We were all crying and carrying on and my dad was away at work so she called my Uncle Guy, who owned a grocery store in my hometown. My Uncle Guy told her it was probably too late to save the cat, and since it was late in the day, she should just wait for my dad to get home. Eventually the cat screeching stopped, and our own screeching became louder and louder, knowing what this meant.

My dad was not happy to come home from a long day at work to this news. The situation worsened when she told him that the washing machine was full of dirty diapers, detergent, and now tepid water. He changed clothes and went out to the garage, cursing and muttering about the task at hand of first emptying the washer and then turning it on its side to sort out the mangled cat remains that await him. He set a bucket on the garage floor next to the washer and opened the lid of the washing machine to start removing the dirty diapers. Out flew the cat, soaking wet and very smelly, clawing my dad in the process of making his escape. He had been inside the washer the whole time, not mangled in the machinery.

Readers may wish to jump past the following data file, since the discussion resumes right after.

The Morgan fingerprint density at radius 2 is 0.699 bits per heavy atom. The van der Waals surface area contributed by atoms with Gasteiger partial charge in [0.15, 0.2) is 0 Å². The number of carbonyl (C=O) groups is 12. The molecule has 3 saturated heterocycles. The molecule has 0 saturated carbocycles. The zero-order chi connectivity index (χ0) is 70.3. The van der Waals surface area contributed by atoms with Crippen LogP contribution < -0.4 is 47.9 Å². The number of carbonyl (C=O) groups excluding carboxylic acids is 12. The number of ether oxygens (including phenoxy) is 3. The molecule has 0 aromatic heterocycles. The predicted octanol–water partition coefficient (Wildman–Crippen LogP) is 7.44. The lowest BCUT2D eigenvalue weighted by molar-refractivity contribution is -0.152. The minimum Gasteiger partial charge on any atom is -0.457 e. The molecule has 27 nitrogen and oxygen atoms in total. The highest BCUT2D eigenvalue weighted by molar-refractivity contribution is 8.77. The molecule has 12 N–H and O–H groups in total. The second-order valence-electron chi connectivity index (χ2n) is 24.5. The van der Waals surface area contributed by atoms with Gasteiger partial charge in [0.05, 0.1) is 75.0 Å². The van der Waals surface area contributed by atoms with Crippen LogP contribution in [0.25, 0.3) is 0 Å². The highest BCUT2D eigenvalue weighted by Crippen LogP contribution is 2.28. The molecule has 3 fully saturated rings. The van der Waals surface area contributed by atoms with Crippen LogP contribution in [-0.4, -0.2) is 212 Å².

In the early 80s I arrived at my office for work early one morning. I unlocked the front door and went in, heading straight for the coffee pot, to start the first pot of the day. I could hear a soft mewing sound coming from the ladies’ bathroom near the coffee station. There to my surprise I found a beautiful Persian cat. I called the local vets to see if anyone had reported a lost cat and then took her home with me, after purchasing a litter box and cat food. I put signs up in the neighborhood surrounding the office building, but received no calls. The cleaning people reported that the cat was always hanging around the office building in the late afternoons when they were coming in to clean and she must have snuck in when they were bringing in their cleaning supplies. I named her Muffin and had her checked out by the vet, who said she was either a full pedigree or close to it. She was a Russian blue and absolutely beautiful.